To the EVA 363 class of Lee University:
Thank you for the privilege of allowing me to share with you in your class last Tuesday. I think we spent most of the time on the issues of cultic culture and recruitment and barely brushed your excellent and thoughtful questions you submitted. I am afraid that my zeal for ensuring you understand those issues took our time there. I hope that the videos and discussion are helping you appreciate the fact that the Cultworld is indeed a culture of cultures and a world of worlds that are what Christians seeking to fulfill Christ's Great Commission must grapple with.
It is understanding this world that will make a great difference in how you approach it with Christian witness. For cult evangelism, as in any truly Biblical evangelistic strategy, involves more than just proclamation of the Gospel - it will require the building of relational bridges that will involve the pastoral, the prophetic, the apostolic and the teacher. In any given evangelistic moment in which you bear witness to the truth of the Gospel of Jesus, Christian truth itself will be challenged across the many settings of encounter you will come across as you go "into all the world." These challenges will come when people ask hard questions out of personal pain, cynical skepticism or out of their own philosophical and spiritual convictions, as well as out of the wiles of cultic recruitment techniques.
So you must be ready to become a student as well as servant of those who you hope to reach for Christ, to have prepared yourself to hear out their questions and have, as Peter said to "be ready always to give an answer to every man that asketh you a reason of the hope that is in you with meekness and fear" (KJV) In 1 Cor 9:22-25, Paul alludes to this as well when he compared becoming "all things to all men" in his personal evangelism to that of preparing for a footrace:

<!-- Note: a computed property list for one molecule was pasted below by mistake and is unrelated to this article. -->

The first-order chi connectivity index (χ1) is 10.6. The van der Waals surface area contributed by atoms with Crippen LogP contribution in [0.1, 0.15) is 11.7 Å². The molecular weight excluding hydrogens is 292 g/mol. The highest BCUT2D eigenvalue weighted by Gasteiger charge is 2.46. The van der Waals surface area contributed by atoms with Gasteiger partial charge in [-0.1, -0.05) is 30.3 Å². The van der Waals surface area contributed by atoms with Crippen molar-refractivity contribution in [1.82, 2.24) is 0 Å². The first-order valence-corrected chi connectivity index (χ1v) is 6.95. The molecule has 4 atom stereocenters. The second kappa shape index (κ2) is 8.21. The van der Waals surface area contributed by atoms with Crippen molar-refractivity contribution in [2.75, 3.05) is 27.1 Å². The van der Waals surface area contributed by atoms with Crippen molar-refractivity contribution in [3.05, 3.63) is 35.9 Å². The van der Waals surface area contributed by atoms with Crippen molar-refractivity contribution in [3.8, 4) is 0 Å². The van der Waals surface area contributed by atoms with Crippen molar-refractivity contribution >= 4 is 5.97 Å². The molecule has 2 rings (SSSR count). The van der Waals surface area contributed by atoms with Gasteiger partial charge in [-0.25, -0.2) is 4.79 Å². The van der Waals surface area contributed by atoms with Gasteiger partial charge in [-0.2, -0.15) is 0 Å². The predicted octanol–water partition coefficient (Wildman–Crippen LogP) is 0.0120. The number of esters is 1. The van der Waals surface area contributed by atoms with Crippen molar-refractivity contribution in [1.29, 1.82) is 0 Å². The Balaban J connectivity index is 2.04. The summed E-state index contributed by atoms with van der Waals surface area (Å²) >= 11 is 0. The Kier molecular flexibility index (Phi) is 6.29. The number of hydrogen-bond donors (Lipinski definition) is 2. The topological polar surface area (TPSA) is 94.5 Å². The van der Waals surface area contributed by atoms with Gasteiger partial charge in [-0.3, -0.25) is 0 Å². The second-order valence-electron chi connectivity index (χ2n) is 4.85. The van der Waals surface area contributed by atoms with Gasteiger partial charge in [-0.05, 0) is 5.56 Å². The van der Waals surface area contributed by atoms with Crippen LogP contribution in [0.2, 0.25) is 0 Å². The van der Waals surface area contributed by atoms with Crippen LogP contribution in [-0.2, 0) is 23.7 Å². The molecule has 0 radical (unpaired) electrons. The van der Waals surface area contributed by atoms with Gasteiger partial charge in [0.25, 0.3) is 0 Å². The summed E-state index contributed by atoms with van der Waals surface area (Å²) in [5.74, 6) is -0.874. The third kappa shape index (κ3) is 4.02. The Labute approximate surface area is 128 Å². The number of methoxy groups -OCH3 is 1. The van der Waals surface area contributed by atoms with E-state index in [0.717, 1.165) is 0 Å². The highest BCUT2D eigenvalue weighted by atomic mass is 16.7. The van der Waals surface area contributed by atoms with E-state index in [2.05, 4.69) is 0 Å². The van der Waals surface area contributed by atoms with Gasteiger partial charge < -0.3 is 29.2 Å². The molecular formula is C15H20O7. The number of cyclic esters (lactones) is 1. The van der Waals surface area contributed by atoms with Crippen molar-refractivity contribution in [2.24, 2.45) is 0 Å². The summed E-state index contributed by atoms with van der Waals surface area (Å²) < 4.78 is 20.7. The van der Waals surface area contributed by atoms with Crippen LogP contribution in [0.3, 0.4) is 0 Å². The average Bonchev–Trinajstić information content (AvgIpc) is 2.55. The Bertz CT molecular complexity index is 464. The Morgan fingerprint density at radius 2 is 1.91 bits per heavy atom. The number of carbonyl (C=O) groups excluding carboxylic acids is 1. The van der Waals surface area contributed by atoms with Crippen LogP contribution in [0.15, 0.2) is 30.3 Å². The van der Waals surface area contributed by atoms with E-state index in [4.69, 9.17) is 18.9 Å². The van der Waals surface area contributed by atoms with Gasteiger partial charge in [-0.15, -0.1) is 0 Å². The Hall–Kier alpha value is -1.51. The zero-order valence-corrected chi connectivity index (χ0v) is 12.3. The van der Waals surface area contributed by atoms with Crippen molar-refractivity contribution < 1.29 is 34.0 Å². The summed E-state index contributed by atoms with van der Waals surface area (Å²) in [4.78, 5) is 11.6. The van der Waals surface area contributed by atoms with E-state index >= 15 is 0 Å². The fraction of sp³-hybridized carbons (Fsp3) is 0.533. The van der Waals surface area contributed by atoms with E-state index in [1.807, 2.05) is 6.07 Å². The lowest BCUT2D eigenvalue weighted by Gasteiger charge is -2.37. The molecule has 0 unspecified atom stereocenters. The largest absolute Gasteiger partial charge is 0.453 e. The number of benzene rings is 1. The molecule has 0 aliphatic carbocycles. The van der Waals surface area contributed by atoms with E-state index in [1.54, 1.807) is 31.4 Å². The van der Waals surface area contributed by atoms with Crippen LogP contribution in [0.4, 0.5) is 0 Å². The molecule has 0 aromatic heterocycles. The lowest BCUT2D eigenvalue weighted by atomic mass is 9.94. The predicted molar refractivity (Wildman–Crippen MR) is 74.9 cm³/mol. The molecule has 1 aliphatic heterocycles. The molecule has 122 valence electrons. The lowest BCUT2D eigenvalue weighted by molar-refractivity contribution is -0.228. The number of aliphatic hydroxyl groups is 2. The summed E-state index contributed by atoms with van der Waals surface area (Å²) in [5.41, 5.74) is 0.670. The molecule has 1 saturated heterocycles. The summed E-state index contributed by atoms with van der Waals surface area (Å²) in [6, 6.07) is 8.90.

I have become all things to all men so that by all possible means I might save some. I do all this for the sake of the gospel, that I may share in its blessings. Do you not know that in a race all the runners run, but only one gets the prize? Run in such a way as to get the prize. Everyone who competes in the games goes into strict training. They do it to get a crown that will not last; but we do it to get a crown that will last forever. (NIV)
I believe that your questions reflect a serious intent on your part to be engagers of the culture of the Cultworld, and it's my prayer that these answers will be of help to you .. Let me address these for you here and I will arrange to have a copy of this sent to Dr. Effler as well.
Your questions broke down into roughly three categories: you wanted to discuss
1. Research - specific information on the cult problem that quantifiable study has provided
2. Approaches - how to dialogue and deal with the unique problems cult evangelism presents
3. Mind Control - what it is and what it involves
You also asked some other miscellaneous questions and asked for testimony. I will try to be as brief as I can .. Your questions are in italicized bold font here and listed under the 3 categories:
What percent of Americans operate in cults?
How many different cults exist in America?
These are excellent but exceedingly difficult questions to answer due to several variables.